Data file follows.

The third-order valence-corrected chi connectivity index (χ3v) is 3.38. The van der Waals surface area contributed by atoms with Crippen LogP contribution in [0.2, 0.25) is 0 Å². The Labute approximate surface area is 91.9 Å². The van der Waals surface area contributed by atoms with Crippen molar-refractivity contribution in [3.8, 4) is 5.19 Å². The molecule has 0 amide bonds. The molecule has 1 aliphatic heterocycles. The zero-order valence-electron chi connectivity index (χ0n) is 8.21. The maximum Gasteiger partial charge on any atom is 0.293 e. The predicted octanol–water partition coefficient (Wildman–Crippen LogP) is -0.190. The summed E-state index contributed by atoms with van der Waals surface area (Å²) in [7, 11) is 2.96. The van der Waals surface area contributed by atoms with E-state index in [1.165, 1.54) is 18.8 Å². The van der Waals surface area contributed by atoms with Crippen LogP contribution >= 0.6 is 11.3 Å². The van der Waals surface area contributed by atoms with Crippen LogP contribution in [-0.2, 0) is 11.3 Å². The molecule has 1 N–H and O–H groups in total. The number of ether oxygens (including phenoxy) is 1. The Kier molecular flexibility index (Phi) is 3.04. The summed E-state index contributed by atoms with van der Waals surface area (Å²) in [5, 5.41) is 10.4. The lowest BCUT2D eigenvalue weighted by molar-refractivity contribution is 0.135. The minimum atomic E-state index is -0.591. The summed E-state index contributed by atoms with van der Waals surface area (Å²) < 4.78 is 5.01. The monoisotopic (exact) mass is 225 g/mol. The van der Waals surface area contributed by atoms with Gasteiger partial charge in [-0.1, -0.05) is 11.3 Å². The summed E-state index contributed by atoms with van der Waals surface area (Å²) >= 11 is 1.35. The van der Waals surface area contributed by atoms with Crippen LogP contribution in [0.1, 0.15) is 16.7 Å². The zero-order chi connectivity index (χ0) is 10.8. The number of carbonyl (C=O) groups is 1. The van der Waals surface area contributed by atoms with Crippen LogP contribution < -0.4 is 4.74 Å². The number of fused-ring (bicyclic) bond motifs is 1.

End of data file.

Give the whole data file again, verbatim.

The third-order valence-corrected chi connectivity index (χ3v) is 3.38. The van der Waals surface area contributed by atoms with Crippen LogP contribution in [0.2, 0.25) is 0 Å². The Labute approximate surface area is 91.9 Å². The van der Waals surface area contributed by atoms with Crippen molar-refractivity contribution in [3.8, 4) is 5.19 Å². The molecule has 0 amide bonds. The molecule has 1 aliphatic heterocycles. The zero-order valence-electron chi connectivity index (χ0n) is 8.21. The maximum Gasteiger partial charge on any atom is 0.293 e. The predicted octanol–water partition coefficient (Wildman–Crippen LogP) is -0.190. The summed E-state index contributed by atoms with van der Waals surface area (Å²) in [7, 11) is 2.96. The van der Waals surface area contributed by atoms with E-state index in [1.165, 1.54) is 18.8 Å². The van der Waals surface area contributed by atoms with Crippen LogP contribution >= 0.6 is 11.3 Å². The van der Waals surface area contributed by atoms with Crippen LogP contribution in [-0.2, 0) is 11.3 Å². The molecule has 1 N–H and O–H groups in total. The number of ether oxygens (including phenoxy) is 1. The Kier molecular flexibility index (Phi) is 3.04. The summed E-state index contributed by atoms with van der Waals surface area (Å²) in [5, 5.41) is 10.4. The lowest BCUT2D eigenvalue weighted by molar-refractivity contribution is 0.135. The minimum atomic E-state index is -0.591. The summed E-state index contributed by atoms with van der Waals surface area (Å²) < 4.78 is 5.01. The monoisotopic (exact) mass is 225 g/mol. The van der Waals surface area contributed by atoms with Gasteiger partial charge in [-0.1, -0.05) is 11.3 Å². The summed E-state index contributed by atoms with van der Waals surface area (Å²) >= 11 is 1.35. The van der Waals surface area contributed by atoms with Crippen LogP contribution in [0.1, 0.15) is 16.7 Å². The zero-order chi connectivity index (χ0) is 10.8. The number of carbonyl (C=O) groups is 1. The van der Waals surface area contributed by atoms with Crippen LogP contribution < -0.4 is 4.74 Å². The number of fused-ring (bicyclic) bond motifs is 1.